15 San Francisco Surprises
|1. When visiting Chinatown, remember to look up. Temples are historically built on the upper levels of buildings—to be closer to the gods. The Tin How Temple at 125 Waverly Place is the oldest Chinese temple in the United States.|
|2. The United Nations was founded in San Francisco on June 26, 1945. The historic treaty was signed on the stage of Herbst Theatre in the Veterans Building at 401 Van Ness Avenue.|
|3. San Francisco Bay is the largest natural harbor and estuary on the West Coast.|
|4. A designated national historic landmark, the world’s first cable car rumbled down Clay Street on the morning of Aug. 2, 1873.|
|5. Speaking of cable cars, President Lyndon B. Johnson’s daughter, Lynda, was ordered off of a cable car in 1968 for eating an ice cream cone.|
|6. They still wash coins at the Westin St. Francis, a tradition that started in the 1930s to keep ladies white gloves from getting dirty.|
|7. If the U.S. Navy, had prevailed the Golden Gate Bridge would have been painting black with yellow stripes to ensure greater visibility for passing ships. Fortunately, the architects rejected that color scheme, as well as one that called for carbon black and steel grey, settling on International Orange. And in case you didn’t know, there are approximately 600,000 rivets in each tower of the Golden Gate Bridge, which turns 75 in May 2012.|
|8. There’s a famous piece of apparel that got its start in San Francisco. The “birth of the blues” refers to Levi’s jeans. In 1873, Levi Strauss & Co. created and patented the world’s first blue jeans. Some vintage treasures are on view at company headquarters at 1155 Battery Street.|
|9. San Francisco has 40-plus hills; the most famous are Twin Peaks, Nob Hill, Russian Hill and Telegraph Hill.|
|10. San Francisco claims a number of food firsts, including the martini (although some contend it started in Martinez, a few miles to the east of San Francisco); the fortune cookie; America’s oldest Italian restaurant, Fior d’Italia; Oysters Kirkpatrick; cioppino; Chicken Tetrazzini; Crab Louis—and no visit is complete without sampling an “It’s It” ice cream sandwich.|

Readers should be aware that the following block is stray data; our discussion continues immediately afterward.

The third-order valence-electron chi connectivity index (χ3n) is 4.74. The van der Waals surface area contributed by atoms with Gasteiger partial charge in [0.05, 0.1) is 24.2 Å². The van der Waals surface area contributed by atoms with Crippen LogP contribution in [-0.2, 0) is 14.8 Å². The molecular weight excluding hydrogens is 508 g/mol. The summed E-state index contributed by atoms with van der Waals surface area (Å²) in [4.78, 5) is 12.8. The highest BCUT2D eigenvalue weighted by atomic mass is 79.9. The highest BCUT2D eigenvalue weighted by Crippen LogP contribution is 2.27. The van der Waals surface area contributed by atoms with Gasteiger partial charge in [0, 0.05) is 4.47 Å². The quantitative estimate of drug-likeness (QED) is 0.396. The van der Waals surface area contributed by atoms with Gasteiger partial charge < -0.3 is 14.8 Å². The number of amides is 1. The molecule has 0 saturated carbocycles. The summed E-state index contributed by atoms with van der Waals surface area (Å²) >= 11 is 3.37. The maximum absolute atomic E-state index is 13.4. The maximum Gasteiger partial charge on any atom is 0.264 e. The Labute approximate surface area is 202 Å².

|11. Hum along now…the city by the bay has an official song—the rousing “San Francisco” and an official ballad, Tony Bennett’s romantic “I Left My Heart in San Francisco.”|
|12. The first television was invented by Philo T. Farnsworth and transmitted its first successful electronic image on Sept. 7, 1927. A plaque marks the spot at 202 Green Street.|
|13. Bet you didn’t know that quintessential New Englander, Robert Frost, was born in San Francisco.|
|14. San Francisco is the only consolidated city and county in California. It is also the home of the oldest public high school west of the Mississippi—Lowell H.S. Some of its famous graduates include actors Benjamin Bratt, Carol Channing, scientist Dian Fossey and Supreme Court Associate Justice Stephen Breyer.|
|15. Dubbed “the crookedest street in the world,” Lombard Street’s famous curves have been featured in several movies including “What’s Up Doc?” and “Magnum Force.”|
And some “don’ts”
Most destinations will ply you with a list of “must sees.” As anyone who has visited San Francisco knows, the city also has a few “don’ts.”
Don’t let San Francisco’s famous inclines intimidate you. Some judicious planning using public transit can give you the upper hand (or foot). The hills are laced with stairways that lead to hidden gardens and breathtaking views.
Don’t leave the kids at home. This is an adult playground, no doubt about it. It’s also brimming with things for children to do, such as playing pirate at the Hyde Street Pier or getting acquainted with a swarm of jellyfish at Aquarium of the Bay. Even science can be fun if you step inside a four-story rainforest at the California Academy of Sciences and sort through “sonic soup” at the Exploratorium.
Stay in town for these events: the 75th anniversary celebration of the Golden Gate Bridge over Memorial Day weekend and San Francisco’s sizzling Carnaval parade and festival that takes place on May 26 to 27, 2012.
Don’t even think about a fast food meal. San Francisco has more restaurants per capita than any major city in the United States and options range from haute cuisine to a crepe brimming with veggies and feta cheese from a street truck. And with more than a dozen farmers markets and the enormously popular Ferry Building Marketplace, there’s really, really no excuse not to become an instant locavore.
Above all, don’t call it Frisco.
For those who are already planning what they’ll do once they arrive, a recent visitor profile study placed the following neighborhoods in the “top 10:”
- Union Square Area
- Fisherman’s Wharf
- Embarcadero Center/ Ferry Building
- North Beach
- SOMA/Yerba Buena/Moscone
- Marina District/Presidio
- Civic Center Area
- Richmond/Sunset/Ocean Beach
- Castro District
- Mission District
To learn more about San Francisco and what you should see and do while attending ATS 2012, please visit www.sanfrancisco.travel. You can also get more insider tips from Facebook fans who left their hearts in San Francisco at facebook.com/onlyinSF.